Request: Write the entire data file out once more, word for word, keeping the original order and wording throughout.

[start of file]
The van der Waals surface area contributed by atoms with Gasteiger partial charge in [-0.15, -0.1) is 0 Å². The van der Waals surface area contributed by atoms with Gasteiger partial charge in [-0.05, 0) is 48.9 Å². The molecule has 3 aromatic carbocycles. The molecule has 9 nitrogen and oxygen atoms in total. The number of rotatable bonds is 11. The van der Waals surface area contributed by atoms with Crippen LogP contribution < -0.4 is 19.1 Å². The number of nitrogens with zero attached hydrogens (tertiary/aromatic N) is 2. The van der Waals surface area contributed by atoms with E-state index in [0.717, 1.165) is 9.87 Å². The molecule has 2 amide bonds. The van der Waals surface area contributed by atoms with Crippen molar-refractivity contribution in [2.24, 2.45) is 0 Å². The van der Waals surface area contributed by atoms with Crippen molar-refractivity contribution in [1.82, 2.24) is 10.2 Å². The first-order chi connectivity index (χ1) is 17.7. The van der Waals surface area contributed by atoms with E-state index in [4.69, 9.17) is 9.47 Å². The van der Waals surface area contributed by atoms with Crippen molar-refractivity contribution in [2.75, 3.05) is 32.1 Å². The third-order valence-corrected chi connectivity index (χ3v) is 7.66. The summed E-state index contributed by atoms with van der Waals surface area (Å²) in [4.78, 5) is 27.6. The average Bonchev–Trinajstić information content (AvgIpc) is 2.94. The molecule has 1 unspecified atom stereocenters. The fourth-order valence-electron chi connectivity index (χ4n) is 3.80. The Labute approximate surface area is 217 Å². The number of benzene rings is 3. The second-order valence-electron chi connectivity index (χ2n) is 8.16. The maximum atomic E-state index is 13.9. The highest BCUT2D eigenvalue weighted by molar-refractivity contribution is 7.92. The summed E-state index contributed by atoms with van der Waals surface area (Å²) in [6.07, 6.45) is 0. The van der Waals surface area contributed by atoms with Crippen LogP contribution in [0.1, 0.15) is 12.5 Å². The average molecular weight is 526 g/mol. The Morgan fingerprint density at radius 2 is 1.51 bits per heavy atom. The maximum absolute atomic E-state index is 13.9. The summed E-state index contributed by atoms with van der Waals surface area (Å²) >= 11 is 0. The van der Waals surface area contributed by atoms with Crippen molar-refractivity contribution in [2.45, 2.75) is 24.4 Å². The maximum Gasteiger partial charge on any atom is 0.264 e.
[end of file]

The van der Waals surface area contributed by atoms with Gasteiger partial charge in [-0.15, -0.1) is 0 Å². The van der Waals surface area contributed by atoms with Gasteiger partial charge in [-0.05, 0) is 48.9 Å². The molecule has 3 aromatic carbocycles. The molecule has 9 nitrogen and oxygen atoms in total. The number of rotatable bonds is 11. The van der Waals surface area contributed by atoms with Crippen LogP contribution < -0.4 is 19.1 Å². The number of nitrogens with zero attached hydrogens (tertiary/aromatic N) is 2. The van der Waals surface area contributed by atoms with E-state index in [0.717, 1.165) is 9.87 Å². The molecule has 2 amide bonds. The van der Waals surface area contributed by atoms with Crippen molar-refractivity contribution in [2.24, 2.45) is 0 Å². The van der Waals surface area contributed by atoms with Crippen molar-refractivity contribution in [1.82, 2.24) is 10.2 Å². The first-order chi connectivity index (χ1) is 17.7. The van der Waals surface area contributed by atoms with E-state index in [4.69, 9.17) is 9.47 Å². The van der Waals surface area contributed by atoms with Crippen molar-refractivity contribution in [2.75, 3.05) is 32.1 Å². The third-order valence-corrected chi connectivity index (χ3v) is 7.66. The summed E-state index contributed by atoms with van der Waals surface area (Å²) in [4.78, 5) is 27.6. The average Bonchev–Trinajstić information content (AvgIpc) is 2.94. The molecule has 1 unspecified atom stereocenters. The fourth-order valence-electron chi connectivity index (χ4n) is 3.80. The Labute approximate surface area is 217 Å². The number of benzene rings is 3. The second-order valence-electron chi connectivity index (χ2n) is 8.16. The maximum atomic E-state index is 13.9. The highest BCUT2D eigenvalue weighted by molar-refractivity contribution is 7.92. The summed E-state index contributed by atoms with van der Waals surface area (Å²) in [6.07, 6.45) is 0. The van der Waals surface area contributed by atoms with Crippen LogP contribution in [0.1, 0.15) is 12.5 Å². The average molecular weight is 526 g/mol. The Morgan fingerprint density at radius 2 is 1.51 bits per heavy atom. The maximum absolute atomic E-state index is 13.9. The summed E-state index contributed by atoms with van der Waals surface area (Å²) >= 11 is 0. The van der Waals surface area contributed by atoms with Crippen molar-refractivity contribution in [2.45, 2.75) is 24.4 Å². The maximum Gasteiger partial charge on any atom is 0.264 e.